Morphology of Cthulhu macrofasciculumque by differential interference contrast light microscopy (LM) and scanning electron microscopy (SEM)
In his house at the gut of termites, Cthulhu macrofasciculumque waits dreaming. Until its slumber is disturbed by researchers at University of British Columbia identified the microorganism and unleashed the horror:
UBC researchers have discovered two new symbionts living in the gut of termites, and taken the unusual step of naming them after fictional monsters created by American horror author HP Lovecraft.
The single-cell protists, Cthulhu macrofasciculumque and Cthylla microfasciculumque, help termites digest wood. The researchers decided to name them after monstrous cosmic entities featured in Lovecraft’s Cthulhu Mythos as an ode to the sometimes strange and fascinating world of the microbe.
“When we first saw them under the microscope they had this unique motion, it looked almost like an octopus swimming,” says UBC researcher Erick James, lead author of the paper describing the new protists, published in the online journal PLoS ONE.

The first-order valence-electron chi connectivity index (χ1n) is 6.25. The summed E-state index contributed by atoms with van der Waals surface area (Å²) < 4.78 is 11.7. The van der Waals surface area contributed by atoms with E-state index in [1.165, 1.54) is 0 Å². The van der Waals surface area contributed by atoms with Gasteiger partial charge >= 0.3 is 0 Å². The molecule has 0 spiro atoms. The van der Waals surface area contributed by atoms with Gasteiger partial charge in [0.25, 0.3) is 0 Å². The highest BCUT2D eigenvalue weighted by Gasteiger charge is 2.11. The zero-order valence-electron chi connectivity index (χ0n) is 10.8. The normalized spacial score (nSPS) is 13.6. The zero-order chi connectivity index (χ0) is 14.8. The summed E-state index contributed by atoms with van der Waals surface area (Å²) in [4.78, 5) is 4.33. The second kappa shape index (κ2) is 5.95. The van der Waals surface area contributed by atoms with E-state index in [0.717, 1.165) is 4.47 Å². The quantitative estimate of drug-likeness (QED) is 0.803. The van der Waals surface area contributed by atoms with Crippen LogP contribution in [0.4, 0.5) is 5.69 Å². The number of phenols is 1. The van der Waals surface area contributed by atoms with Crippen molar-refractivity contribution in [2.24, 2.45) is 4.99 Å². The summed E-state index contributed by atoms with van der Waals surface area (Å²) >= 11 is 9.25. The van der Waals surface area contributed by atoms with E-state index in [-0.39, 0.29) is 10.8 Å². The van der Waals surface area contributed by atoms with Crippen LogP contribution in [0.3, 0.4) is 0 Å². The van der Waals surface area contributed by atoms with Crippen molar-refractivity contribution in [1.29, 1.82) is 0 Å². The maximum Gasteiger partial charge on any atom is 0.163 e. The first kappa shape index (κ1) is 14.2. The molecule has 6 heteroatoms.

The octopus-like movements and appearance of both protists reminded James of the horrid Cthulhu and Cthylla, and the little protists were baptized after the two monsters. Cthulhu is often depicted as a giant, octopus-like entity with wings. Cthylla is his daughter, and has a similar appearance.
Here's how Cthulhu macrofasciculumque swims:
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